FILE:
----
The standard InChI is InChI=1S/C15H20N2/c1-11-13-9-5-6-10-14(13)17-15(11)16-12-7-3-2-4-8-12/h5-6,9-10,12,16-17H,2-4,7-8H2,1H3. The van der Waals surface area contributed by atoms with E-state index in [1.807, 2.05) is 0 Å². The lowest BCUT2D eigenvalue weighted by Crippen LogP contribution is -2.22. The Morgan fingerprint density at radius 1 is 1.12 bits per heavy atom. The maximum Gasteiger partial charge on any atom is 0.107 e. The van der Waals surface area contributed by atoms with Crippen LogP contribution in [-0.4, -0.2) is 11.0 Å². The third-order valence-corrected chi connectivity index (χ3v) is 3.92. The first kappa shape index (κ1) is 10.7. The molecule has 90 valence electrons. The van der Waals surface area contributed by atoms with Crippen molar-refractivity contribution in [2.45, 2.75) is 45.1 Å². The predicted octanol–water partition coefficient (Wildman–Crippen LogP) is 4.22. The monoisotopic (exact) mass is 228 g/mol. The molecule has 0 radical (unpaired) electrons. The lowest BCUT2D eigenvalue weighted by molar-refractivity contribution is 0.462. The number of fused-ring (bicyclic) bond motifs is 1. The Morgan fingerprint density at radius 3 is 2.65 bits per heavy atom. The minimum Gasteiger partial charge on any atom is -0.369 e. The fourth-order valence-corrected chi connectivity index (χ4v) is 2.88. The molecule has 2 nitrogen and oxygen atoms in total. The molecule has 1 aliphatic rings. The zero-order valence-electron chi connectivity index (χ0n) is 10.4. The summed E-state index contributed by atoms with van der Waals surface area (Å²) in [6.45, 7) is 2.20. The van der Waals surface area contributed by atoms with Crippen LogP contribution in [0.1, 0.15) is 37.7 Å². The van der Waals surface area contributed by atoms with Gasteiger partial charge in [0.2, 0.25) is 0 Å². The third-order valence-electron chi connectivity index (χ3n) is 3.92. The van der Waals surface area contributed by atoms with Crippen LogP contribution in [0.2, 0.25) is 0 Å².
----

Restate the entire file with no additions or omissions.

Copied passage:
The standard InChI is InChI=1S/C15H20N2/c1-11-13-9-5-6-10-14(13)17-15(11)16-12-7-3-2-4-8-12/h5-6,9-10,12,16-17H,2-4,7-8H2,1H3. The van der Waals surface area contributed by atoms with E-state index in [1.807, 2.05) is 0 Å². The lowest BCUT2D eigenvalue weighted by Crippen LogP contribution is -2.22. The Morgan fingerprint density at radius 1 is 1.12 bits per heavy atom. The maximum Gasteiger partial charge on any atom is 0.107 e. The van der Waals surface area contributed by atoms with Crippen LogP contribution in [-0.4, -0.2) is 11.0 Å². The third-order valence-corrected chi connectivity index (χ3v) is 3.92. The first kappa shape index (κ1) is 10.7. The molecule has 90 valence electrons. The van der Waals surface area contributed by atoms with Crippen molar-refractivity contribution in [2.45, 2.75) is 45.1 Å². The predicted octanol–water partition coefficient (Wildman–Crippen LogP) is 4.22. The monoisotopic (exact) mass is 228 g/mol. The molecule has 0 radical (unpaired) electrons. The lowest BCUT2D eigenvalue weighted by molar-refractivity contribution is 0.462. The number of fused-ring (bicyclic) bond motifs is 1. The Morgan fingerprint density at radius 3 is 2.65 bits per heavy atom. The minimum Gasteiger partial charge on any atom is -0.369 e. The fourth-order valence-corrected chi connectivity index (χ4v) is 2.88. The molecule has 2 nitrogen and oxygen atoms in total. The molecule has 1 aliphatic rings. The zero-order valence-electron chi connectivity index (χ0n) is 10.4. The summed E-state index contributed by atoms with van der Waals surface area (Å²) in [6.45, 7) is 2.20. The van der Waals surface area contributed by atoms with Crippen LogP contribution in [0.1, 0.15) is 37.7 Å². The van der Waals surface area contributed by atoms with Gasteiger partial charge in [0.2, 0.25) is 0 Å². The third-order valence-electron chi connectivity index (χ3n) is 3.92. The van der Waals surface area contributed by atoms with Crippen LogP contribution in [0.2, 0.25) is 0 Å².